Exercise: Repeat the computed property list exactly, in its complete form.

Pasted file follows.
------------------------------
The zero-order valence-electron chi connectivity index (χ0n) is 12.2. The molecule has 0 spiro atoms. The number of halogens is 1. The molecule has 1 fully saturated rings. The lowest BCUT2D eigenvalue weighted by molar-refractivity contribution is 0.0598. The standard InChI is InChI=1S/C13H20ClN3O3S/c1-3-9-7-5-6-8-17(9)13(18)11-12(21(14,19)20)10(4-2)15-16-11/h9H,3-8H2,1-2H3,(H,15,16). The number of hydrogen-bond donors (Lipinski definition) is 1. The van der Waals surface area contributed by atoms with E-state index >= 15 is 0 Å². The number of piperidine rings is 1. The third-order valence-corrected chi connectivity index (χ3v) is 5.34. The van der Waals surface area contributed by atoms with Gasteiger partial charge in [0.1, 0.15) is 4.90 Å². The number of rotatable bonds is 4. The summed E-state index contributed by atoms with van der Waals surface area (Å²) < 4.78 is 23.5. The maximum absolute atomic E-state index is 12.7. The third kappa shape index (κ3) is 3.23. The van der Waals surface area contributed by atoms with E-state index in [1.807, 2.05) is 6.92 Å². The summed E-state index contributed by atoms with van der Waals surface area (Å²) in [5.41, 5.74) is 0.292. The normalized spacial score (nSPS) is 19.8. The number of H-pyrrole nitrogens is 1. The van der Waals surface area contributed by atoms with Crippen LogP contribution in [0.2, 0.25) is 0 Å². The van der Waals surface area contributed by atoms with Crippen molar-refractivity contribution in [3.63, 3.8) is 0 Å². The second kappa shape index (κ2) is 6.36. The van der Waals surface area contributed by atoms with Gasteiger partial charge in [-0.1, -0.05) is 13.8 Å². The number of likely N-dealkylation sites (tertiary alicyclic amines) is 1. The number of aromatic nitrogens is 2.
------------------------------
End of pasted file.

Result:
The zero-order valence-electron chi connectivity index (χ0n) is 12.2. The molecule has 0 spiro atoms. The number of halogens is 1. The molecule has 1 fully saturated rings. The lowest BCUT2D eigenvalue weighted by molar-refractivity contribution is 0.0598. The standard InChI is InChI=1S/C13H20ClN3O3S/c1-3-9-7-5-6-8-17(9)13(18)11-12(21(14,19)20)10(4-2)15-16-11/h9H,3-8H2,1-2H3,(H,15,16). The number of hydrogen-bond donors (Lipinski definition) is 1. The van der Waals surface area contributed by atoms with E-state index >= 15 is 0 Å². The number of piperidine rings is 1. The third-order valence-corrected chi connectivity index (χ3v) is 5.34. The van der Waals surface area contributed by atoms with Gasteiger partial charge in [0.1, 0.15) is 4.90 Å². The number of rotatable bonds is 4. The summed E-state index contributed by atoms with van der Waals surface area (Å²) < 4.78 is 23.5. The maximum absolute atomic E-state index is 12.7. The third kappa shape index (κ3) is 3.23. The van der Waals surface area contributed by atoms with E-state index in [1.807, 2.05) is 6.92 Å². The summed E-state index contributed by atoms with van der Waals surface area (Å²) in [5.41, 5.74) is 0.292. The normalized spacial score (nSPS) is 19.8. The number of H-pyrrole nitrogens is 1. The van der Waals surface area contributed by atoms with Crippen LogP contribution in [0.2, 0.25) is 0 Å². The van der Waals surface area contributed by atoms with Crippen molar-refractivity contribution in [3.63, 3.8) is 0 Å². The second kappa shape index (κ2) is 6.36. The van der Waals surface area contributed by atoms with Gasteiger partial charge in [-0.1, -0.05) is 13.8 Å². The number of likely N-dealkylation sites (tertiary alicyclic amines) is 1. The number of aromatic nitrogens is 2.